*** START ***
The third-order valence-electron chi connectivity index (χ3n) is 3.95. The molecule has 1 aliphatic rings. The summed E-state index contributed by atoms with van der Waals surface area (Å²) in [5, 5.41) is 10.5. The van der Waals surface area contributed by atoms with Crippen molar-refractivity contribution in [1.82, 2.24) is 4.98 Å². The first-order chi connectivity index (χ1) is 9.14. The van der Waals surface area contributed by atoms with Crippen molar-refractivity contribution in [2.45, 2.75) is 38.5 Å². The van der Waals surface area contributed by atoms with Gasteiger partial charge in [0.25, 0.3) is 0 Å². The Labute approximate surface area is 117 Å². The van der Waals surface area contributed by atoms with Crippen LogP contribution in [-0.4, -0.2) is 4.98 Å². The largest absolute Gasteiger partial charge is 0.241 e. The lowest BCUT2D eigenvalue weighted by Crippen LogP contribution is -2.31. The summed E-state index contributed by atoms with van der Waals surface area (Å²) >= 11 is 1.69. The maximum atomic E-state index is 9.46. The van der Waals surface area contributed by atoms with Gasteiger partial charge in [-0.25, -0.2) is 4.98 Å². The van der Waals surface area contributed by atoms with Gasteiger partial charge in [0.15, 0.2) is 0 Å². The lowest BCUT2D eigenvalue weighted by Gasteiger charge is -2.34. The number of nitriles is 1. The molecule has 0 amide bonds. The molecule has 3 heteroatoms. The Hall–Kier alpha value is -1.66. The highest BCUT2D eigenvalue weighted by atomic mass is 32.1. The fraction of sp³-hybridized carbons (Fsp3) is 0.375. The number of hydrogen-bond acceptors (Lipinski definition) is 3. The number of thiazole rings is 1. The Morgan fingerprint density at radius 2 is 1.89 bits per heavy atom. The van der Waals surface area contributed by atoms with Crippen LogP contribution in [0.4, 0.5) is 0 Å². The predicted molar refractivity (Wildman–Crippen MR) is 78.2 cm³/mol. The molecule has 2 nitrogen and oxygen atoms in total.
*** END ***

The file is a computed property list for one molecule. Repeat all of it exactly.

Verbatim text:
The third-order valence-electron chi connectivity index (χ3n) is 3.95. The molecule has 1 aliphatic rings. The summed E-state index contributed by atoms with van der Waals surface area (Å²) in [5, 5.41) is 10.5. The van der Waals surface area contributed by atoms with Crippen molar-refractivity contribution in [1.82, 2.24) is 4.98 Å². The first-order chi connectivity index (χ1) is 9.14. The van der Waals surface area contributed by atoms with Crippen molar-refractivity contribution in [2.45, 2.75) is 38.5 Å². The van der Waals surface area contributed by atoms with Gasteiger partial charge in [0.25, 0.3) is 0 Å². The Labute approximate surface area is 117 Å². The van der Waals surface area contributed by atoms with Crippen LogP contribution in [-0.4, -0.2) is 4.98 Å². The largest absolute Gasteiger partial charge is 0.241 e. The lowest BCUT2D eigenvalue weighted by Crippen LogP contribution is -2.31. The summed E-state index contributed by atoms with van der Waals surface area (Å²) >= 11 is 1.69. The maximum atomic E-state index is 9.46. The van der Waals surface area contributed by atoms with Gasteiger partial charge in [-0.25, -0.2) is 4.98 Å². The van der Waals surface area contributed by atoms with Gasteiger partial charge in [0.15, 0.2) is 0 Å². The lowest BCUT2D eigenvalue weighted by Gasteiger charge is -2.34. The number of nitriles is 1. The molecule has 0 amide bonds. The molecule has 3 heteroatoms. The Hall–Kier alpha value is -1.66. The highest BCUT2D eigenvalue weighted by atomic mass is 32.1. The fraction of sp³-hybridized carbons (Fsp3) is 0.375. The number of hydrogen-bond acceptors (Lipinski definition) is 3. The number of thiazole rings is 1. The Morgan fingerprint density at radius 2 is 1.89 bits per heavy atom. The van der Waals surface area contributed by atoms with Crippen LogP contribution in [0.4, 0.5) is 0 Å². The predicted molar refractivity (Wildman–Crippen MR) is 78.2 cm³/mol. The molecule has 2 nitrogen and oxygen atoms in total.